The New York Times, despite its Jewish progenitors, was always too Progressive to be pro-Jewish or pro-Israel. The New York Times was written by and for Jews who like to throw around a few Yiddish words (“nosh,” “meshugganah,” etc.), and who may even go to synagogue once a year, but who think religion is a primitive, backwards approach to the world. They are clean and bright and shiny, and Jews — real Jews — are dirty, backwards and, in Israel, imperialist occupying forces. That’s why you should never believe a word that the New York Times says about Israel, unless it’s a surprisingly positive word, in which case you’ll know that an enterprising philosemite snuck into the newsroom at night and messed with the computers.
A media watchdog commended The New York Times on Tuesday for heeding its reports on the “unfounded claims” of Palestinian families facing eviction from their east Jerusalem homes.
The Committee for Accuracy in Middle East Reporting in America (CAMERA)highlighted the Times’ clarification of a January 14 article by reporter Diaa Hadid, in which the description of a legal dispute surrounding the eviction of the Maswadi, Hashimeh and Sub Laban families from the Old City was based solely on interviews with the tenants themselves.
As interested parties, they were providing only one side of a more complicated story, according to CAMERA, which earlier this month twice detailed Hadid’s failure to cover the story in a neutral and factual way. (The two reports were: “Diaa Hadid Pokes a ‘Hornet’s Nest’” and “Diaa Hadid, Recycling Old Stories about Old City.”)
The story wasn’t just a little wrong and biased, but a lot wrong an biased. It took the NYT more than 300 words — an article in itself — to correct Hadid’s gross errors:
The Jerusalem Journal article on Jan. 15 about Palestinian residents of Jerusalem’s Old City who face eviction by Israeli organizations gave an incomplete description of the legal disputes in several cases. The descriptions were based on the tenants’ accounts; the article should have included additional information from court documents or from the landlords. (The landlords are organizations that have reclaimed properties owned by Jews before Israel was established in 1948.)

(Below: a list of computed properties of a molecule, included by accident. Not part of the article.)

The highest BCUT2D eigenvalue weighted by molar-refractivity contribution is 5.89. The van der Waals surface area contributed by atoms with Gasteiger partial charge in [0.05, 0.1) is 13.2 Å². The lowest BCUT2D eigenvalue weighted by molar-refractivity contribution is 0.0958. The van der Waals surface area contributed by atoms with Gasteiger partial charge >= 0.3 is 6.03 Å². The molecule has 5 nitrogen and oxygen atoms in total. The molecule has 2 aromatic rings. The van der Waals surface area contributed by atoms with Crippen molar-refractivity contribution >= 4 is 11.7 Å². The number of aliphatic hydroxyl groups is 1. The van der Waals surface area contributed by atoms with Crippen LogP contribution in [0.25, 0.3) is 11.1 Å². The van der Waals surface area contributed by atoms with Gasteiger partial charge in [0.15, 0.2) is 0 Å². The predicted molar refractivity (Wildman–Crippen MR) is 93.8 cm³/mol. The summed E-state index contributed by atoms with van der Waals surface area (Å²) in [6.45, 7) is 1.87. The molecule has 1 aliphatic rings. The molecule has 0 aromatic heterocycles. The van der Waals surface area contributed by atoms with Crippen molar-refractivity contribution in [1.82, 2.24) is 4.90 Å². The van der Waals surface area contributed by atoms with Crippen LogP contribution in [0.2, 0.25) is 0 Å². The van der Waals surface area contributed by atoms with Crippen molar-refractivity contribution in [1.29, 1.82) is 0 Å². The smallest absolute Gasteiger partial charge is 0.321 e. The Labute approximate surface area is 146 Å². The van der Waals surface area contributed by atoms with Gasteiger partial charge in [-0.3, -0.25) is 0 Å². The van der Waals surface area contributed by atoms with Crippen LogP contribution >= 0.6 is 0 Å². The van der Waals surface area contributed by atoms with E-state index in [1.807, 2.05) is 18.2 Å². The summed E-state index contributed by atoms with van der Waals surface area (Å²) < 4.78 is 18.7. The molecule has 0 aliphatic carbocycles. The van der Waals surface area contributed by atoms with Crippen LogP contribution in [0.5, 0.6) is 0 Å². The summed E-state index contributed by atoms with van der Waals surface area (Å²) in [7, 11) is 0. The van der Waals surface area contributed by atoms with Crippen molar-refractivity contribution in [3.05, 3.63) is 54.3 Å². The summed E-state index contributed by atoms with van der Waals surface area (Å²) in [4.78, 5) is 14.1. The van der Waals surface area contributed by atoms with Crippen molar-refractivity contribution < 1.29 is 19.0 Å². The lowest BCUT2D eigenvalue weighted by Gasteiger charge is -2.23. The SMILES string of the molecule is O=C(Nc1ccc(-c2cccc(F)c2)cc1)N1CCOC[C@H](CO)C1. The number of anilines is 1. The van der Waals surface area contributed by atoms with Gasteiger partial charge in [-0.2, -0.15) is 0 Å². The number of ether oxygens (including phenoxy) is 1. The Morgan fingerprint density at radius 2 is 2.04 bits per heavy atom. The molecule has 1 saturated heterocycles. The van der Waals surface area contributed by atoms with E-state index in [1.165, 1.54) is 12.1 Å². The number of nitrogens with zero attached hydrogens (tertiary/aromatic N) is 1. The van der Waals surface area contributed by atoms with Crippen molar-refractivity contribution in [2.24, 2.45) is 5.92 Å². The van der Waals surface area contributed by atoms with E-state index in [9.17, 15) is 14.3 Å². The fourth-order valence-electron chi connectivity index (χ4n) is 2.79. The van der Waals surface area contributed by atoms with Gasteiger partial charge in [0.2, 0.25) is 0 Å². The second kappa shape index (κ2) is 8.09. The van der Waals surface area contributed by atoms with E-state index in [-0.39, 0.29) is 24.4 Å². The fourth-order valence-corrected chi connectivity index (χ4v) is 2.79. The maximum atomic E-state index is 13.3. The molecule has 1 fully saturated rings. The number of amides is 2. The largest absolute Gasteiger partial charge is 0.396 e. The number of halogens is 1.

In the case of Nazira Maswadi, the article said her new landlord was trying to evict her based on a claim that her estranged husband was dead (he is still alive). In fact, the landlord claims in court filings that the Maswadi family has not proved that it has paid rent.
In another case, the article quoted Nawal Hashimeh as saying she was being evicted for replacing a door to her apartment. But according to court documents, her rent payments had also been rejected because they were submitted by her son, whom the landlord said it had no contractual relationship with. (The landlord also claimed that three rent checks fell short of the amount owed.)
In a separate case, the article said Nora Sub Laban faced accusations that she had not continuously lived in her apartment, though she claimed that she had never left it. While the article said that Ms. Sub Laban had been battling eviction efforts for four decades and that the Israeli Supreme Court must now decide whether to consider her appeal, it should have noted that an Israeli court in 2014 upheld a lower-court finding that she had not returned to live at the property after renovations were completed in 2000 or 2001.
While the reporter tried to reach representatives of the landlord in the Sub Laban case, The Times should also have tried to reach the landlords involved in the other cases and their lawyers.
If you’re using the New York Times for anything more than birdcage lining, you’re wasting your time and messing with your brain. And if you’re using it as birdcage lining . . . well, I bet you can find something cheaper elsewhere.